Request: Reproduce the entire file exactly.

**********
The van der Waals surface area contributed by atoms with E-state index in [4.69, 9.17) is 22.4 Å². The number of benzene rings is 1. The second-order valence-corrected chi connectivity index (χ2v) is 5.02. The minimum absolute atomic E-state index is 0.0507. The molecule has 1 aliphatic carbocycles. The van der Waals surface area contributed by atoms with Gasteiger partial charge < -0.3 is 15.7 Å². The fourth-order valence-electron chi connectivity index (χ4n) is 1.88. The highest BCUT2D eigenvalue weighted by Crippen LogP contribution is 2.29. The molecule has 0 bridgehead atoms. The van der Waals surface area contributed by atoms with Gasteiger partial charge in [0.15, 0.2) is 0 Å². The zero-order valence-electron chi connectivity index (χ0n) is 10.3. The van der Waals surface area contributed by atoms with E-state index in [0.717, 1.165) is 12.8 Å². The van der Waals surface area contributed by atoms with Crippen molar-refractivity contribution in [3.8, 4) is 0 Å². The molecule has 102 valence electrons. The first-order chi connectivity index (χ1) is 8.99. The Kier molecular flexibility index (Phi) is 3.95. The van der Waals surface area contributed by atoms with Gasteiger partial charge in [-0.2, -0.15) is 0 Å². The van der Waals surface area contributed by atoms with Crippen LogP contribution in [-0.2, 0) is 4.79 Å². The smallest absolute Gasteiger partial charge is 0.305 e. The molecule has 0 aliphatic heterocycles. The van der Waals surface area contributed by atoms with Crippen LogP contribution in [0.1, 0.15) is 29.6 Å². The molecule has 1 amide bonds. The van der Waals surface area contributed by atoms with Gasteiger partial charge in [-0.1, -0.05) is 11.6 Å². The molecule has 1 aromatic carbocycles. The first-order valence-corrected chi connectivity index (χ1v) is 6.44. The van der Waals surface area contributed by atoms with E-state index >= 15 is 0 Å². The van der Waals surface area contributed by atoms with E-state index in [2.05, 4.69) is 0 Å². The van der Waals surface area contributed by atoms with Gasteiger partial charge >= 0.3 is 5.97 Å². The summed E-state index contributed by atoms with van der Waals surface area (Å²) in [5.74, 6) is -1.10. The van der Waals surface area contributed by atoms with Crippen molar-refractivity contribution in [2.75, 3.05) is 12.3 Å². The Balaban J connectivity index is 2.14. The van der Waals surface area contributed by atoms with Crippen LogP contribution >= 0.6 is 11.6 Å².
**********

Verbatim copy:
The van der Waals surface area contributed by atoms with E-state index in [4.69, 9.17) is 22.4 Å². The number of benzene rings is 1. The second-order valence-corrected chi connectivity index (χ2v) is 5.02. The minimum absolute atomic E-state index is 0.0507. The molecule has 1 aliphatic carbocycles. The van der Waals surface area contributed by atoms with Gasteiger partial charge < -0.3 is 15.7 Å². The fourth-order valence-electron chi connectivity index (χ4n) is 1.88. The highest BCUT2D eigenvalue weighted by Crippen LogP contribution is 2.29. The molecule has 0 bridgehead atoms. The van der Waals surface area contributed by atoms with Gasteiger partial charge in [0.15, 0.2) is 0 Å². The zero-order valence-electron chi connectivity index (χ0n) is 10.3. The van der Waals surface area contributed by atoms with E-state index in [0.717, 1.165) is 12.8 Å². The van der Waals surface area contributed by atoms with Crippen molar-refractivity contribution in [3.8, 4) is 0 Å². The molecule has 102 valence electrons. The first-order chi connectivity index (χ1) is 8.99. The Kier molecular flexibility index (Phi) is 3.95. The van der Waals surface area contributed by atoms with Gasteiger partial charge in [-0.2, -0.15) is 0 Å². The van der Waals surface area contributed by atoms with Crippen LogP contribution in [-0.2, 0) is 4.79 Å². The smallest absolute Gasteiger partial charge is 0.305 e. The molecule has 0 aliphatic heterocycles. The van der Waals surface area contributed by atoms with Crippen LogP contribution in [0.1, 0.15) is 29.6 Å². The molecule has 1 amide bonds. The van der Waals surface area contributed by atoms with Gasteiger partial charge in [-0.1, -0.05) is 11.6 Å². The molecule has 1 aromatic carbocycles. The first-order valence-corrected chi connectivity index (χ1v) is 6.44. The van der Waals surface area contributed by atoms with E-state index >= 15 is 0 Å². The van der Waals surface area contributed by atoms with E-state index in [2.05, 4.69) is 0 Å². The van der Waals surface area contributed by atoms with Gasteiger partial charge >= 0.3 is 5.97 Å². The summed E-state index contributed by atoms with van der Waals surface area (Å²) in [5.74, 6) is -1.10. The van der Waals surface area contributed by atoms with Crippen molar-refractivity contribution in [2.75, 3.05) is 12.3 Å². The Balaban J connectivity index is 2.14. The van der Waals surface area contributed by atoms with Crippen LogP contribution >= 0.6 is 11.6 Å².